Routing topology inference for wireless sensor networks

By: 
Yao Liang, Rui Liu
Appears in: 
CCR April 2013

We consider an important problem of wireless sensor network (WSN) routing topology inference/tomography from indirect measurements observed at the data sink. Previous studies on WSN topology tomography are restricted to static routing tree estimation, which is unrealistic in real-world WSN time-varying routing due to wireless channel dynamics. We study general WSN routing topology inference where routing structure is dynamic. We formulate the problem as a novel compressed sensing problem. We then devise a suite of decoding algorithms to recover the routing path of each aggregated measurement. Our approach is tested and evaluated though simulations with favorable results. WSN routing topology inference capability is essential for routing improvement, topology control, anomaly detection and load balance to enable effective network management and optimized operations of deployed WSNs.

Public Review By: 
Augustin Chaintreau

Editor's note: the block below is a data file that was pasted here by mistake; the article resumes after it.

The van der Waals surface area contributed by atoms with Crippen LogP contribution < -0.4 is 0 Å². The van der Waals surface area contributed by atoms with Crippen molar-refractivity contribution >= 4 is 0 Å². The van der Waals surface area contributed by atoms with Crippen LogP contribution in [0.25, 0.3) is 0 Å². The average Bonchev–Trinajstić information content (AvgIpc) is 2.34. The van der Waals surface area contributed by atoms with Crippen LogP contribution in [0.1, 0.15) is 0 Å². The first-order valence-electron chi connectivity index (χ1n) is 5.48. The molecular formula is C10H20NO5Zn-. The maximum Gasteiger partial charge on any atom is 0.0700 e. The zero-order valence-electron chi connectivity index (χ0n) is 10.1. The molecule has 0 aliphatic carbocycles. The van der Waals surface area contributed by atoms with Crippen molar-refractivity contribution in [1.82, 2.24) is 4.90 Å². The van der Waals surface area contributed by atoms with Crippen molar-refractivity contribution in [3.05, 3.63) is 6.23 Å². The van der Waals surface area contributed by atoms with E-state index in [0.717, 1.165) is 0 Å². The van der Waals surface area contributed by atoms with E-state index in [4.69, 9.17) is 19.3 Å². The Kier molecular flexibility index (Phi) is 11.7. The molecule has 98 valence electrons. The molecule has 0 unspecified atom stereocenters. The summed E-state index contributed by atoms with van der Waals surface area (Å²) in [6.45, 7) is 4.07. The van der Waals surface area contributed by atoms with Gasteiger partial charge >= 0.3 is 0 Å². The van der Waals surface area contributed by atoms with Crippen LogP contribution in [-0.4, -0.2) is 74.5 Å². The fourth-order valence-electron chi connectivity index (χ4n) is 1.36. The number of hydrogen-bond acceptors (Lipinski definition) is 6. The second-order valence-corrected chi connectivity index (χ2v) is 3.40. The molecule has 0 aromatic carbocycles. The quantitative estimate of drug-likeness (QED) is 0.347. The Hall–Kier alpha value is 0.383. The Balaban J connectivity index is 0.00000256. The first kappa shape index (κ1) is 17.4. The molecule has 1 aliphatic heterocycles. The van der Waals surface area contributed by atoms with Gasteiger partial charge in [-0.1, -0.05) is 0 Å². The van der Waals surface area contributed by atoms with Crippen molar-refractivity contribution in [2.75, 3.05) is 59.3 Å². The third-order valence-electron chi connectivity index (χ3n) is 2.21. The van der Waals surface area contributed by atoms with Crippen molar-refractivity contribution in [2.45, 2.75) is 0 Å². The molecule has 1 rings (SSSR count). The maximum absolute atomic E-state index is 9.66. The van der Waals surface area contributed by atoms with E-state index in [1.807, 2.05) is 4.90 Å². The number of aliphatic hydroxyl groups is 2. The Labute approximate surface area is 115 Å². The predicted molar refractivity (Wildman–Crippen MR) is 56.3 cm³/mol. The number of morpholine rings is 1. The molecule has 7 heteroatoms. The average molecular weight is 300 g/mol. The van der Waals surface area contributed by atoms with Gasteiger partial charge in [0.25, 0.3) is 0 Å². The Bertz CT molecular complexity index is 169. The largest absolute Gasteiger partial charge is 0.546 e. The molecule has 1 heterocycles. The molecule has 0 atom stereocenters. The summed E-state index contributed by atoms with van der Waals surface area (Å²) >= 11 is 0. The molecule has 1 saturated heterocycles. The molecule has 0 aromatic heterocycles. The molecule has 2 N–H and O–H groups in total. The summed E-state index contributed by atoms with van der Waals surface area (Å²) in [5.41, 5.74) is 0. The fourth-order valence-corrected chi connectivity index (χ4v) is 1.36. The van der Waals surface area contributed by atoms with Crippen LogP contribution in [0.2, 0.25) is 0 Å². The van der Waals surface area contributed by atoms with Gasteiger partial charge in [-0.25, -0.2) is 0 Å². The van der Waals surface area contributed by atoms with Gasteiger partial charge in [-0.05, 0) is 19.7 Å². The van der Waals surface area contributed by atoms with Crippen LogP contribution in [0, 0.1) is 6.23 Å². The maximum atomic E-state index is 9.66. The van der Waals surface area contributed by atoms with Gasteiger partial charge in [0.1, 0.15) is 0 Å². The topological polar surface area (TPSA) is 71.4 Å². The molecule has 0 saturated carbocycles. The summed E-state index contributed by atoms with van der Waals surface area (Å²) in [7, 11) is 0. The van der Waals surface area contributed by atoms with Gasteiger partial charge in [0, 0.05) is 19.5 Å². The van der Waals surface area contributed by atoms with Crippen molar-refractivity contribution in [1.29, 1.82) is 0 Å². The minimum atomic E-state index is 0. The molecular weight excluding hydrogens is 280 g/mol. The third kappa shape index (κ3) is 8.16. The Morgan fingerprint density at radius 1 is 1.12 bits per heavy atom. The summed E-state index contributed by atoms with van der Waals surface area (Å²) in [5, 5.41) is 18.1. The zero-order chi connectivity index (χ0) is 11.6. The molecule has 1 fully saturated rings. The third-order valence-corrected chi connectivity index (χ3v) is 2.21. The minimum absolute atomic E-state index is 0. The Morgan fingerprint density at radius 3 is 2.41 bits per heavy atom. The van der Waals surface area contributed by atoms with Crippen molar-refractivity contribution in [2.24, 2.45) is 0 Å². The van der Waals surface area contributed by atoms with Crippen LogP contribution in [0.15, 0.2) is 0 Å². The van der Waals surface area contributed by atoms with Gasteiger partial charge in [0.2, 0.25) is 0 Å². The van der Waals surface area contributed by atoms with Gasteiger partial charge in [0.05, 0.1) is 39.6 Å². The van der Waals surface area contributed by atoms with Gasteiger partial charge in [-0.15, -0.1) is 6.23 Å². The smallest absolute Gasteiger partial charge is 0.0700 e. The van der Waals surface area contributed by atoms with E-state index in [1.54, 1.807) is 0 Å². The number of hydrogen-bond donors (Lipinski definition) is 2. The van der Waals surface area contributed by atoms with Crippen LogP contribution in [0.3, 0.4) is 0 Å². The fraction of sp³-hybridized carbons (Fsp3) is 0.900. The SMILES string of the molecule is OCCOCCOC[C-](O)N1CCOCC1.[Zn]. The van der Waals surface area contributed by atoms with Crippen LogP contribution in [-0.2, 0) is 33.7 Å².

If large scale wireless ad-hoc networks ever get deployed, and they use various dynamic routing schemes to operate, what sort of tools would be needed to infer topology and potentially monitor performance using only information at the sink? And what would this ever have to do with compressed sensing? Connecting these two questions, and providing a first step towards an answer to both is what this paper is all about. By considering an hypothetical network of sensors in which routing is time varying and exhibits various wireless channel dynamics, this paper explains why previous tomography techniques might be restrictive, but also that the problem can be formulated as a variant of compressive sensing. The authors provide in particular two heuristics that exploit sparsity and properties of labels of paths to show one way to approach this problem. Many questions remain after these first steps are shown, as mentioned by reviewers: Is compressive sensing truly necessary to improve on a lower bound? Since labeling introduce some overhead, in which case would this technique be superior? One could in fact use a more naive approach (such as Collection Tree protocol) where information is simply encoded and node signed the packed they forward. While in some cases a compressive sensing appears to do better, would these cases be in anyway practical. Can this technique be used for more than tree inference (by estimating metric such as delay and loss rate)? This paper offers an interesting connection and an original viewpoint on the general use of inference techniques, that have become important in networking, we wanted to share this idea with the community and open the room for more research in this domain. We hope you will enjoy reading the paper.